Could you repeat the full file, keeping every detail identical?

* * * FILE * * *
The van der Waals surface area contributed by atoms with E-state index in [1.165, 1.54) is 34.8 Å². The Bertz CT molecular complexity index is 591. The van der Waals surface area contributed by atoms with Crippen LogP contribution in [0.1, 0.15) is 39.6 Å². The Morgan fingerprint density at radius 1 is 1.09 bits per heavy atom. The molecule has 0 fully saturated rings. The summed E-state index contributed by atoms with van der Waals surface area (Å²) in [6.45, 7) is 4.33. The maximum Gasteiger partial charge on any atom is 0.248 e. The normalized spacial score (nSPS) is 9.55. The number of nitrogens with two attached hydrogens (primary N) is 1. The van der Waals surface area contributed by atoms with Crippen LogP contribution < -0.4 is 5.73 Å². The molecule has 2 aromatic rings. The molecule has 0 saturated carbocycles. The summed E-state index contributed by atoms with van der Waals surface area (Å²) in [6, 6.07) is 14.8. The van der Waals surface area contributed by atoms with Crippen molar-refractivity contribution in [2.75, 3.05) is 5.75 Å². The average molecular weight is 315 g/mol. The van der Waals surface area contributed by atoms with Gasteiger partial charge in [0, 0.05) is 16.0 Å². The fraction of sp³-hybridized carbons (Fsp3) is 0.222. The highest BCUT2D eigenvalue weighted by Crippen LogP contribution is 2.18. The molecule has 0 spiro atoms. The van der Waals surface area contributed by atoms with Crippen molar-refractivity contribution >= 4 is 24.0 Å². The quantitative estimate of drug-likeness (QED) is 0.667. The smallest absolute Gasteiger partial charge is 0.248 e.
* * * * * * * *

The van der Waals surface area contributed by atoms with E-state index in [1.165, 1.54) is 34.8 Å². The Bertz CT molecular complexity index is 591. The van der Waals surface area contributed by atoms with Crippen LogP contribution in [0.1, 0.15) is 39.6 Å². The Morgan fingerprint density at radius 1 is 1.09 bits per heavy atom. The molecule has 0 fully saturated rings. The summed E-state index contributed by atoms with van der Waals surface area (Å²) in [6.45, 7) is 4.33. The maximum Gasteiger partial charge on any atom is 0.248 e. The normalized spacial score (nSPS) is 9.55. The number of nitrogens with two attached hydrogens (primary N) is 1. The van der Waals surface area contributed by atoms with Crippen LogP contribution < -0.4 is 5.73 Å². The molecule has 2 aromatic rings. The molecule has 0 saturated carbocycles. The summed E-state index contributed by atoms with van der Waals surface area (Å²) in [6, 6.07) is 14.8. The van der Waals surface area contributed by atoms with Crippen molar-refractivity contribution in [2.75, 3.05) is 5.75 Å². The average molecular weight is 315 g/mol. The van der Waals surface area contributed by atoms with Gasteiger partial charge in [0, 0.05) is 16.0 Å². The fraction of sp³-hybridized carbons (Fsp3) is 0.222. The highest BCUT2D eigenvalue weighted by Crippen LogP contribution is 2.18. The molecule has 0 spiro atoms. The van der Waals surface area contributed by atoms with Crippen molar-refractivity contribution >= 4 is 24.0 Å². The quantitative estimate of drug-likeness (QED) is 0.667. The smallest absolute Gasteiger partial charge is 0.248 e.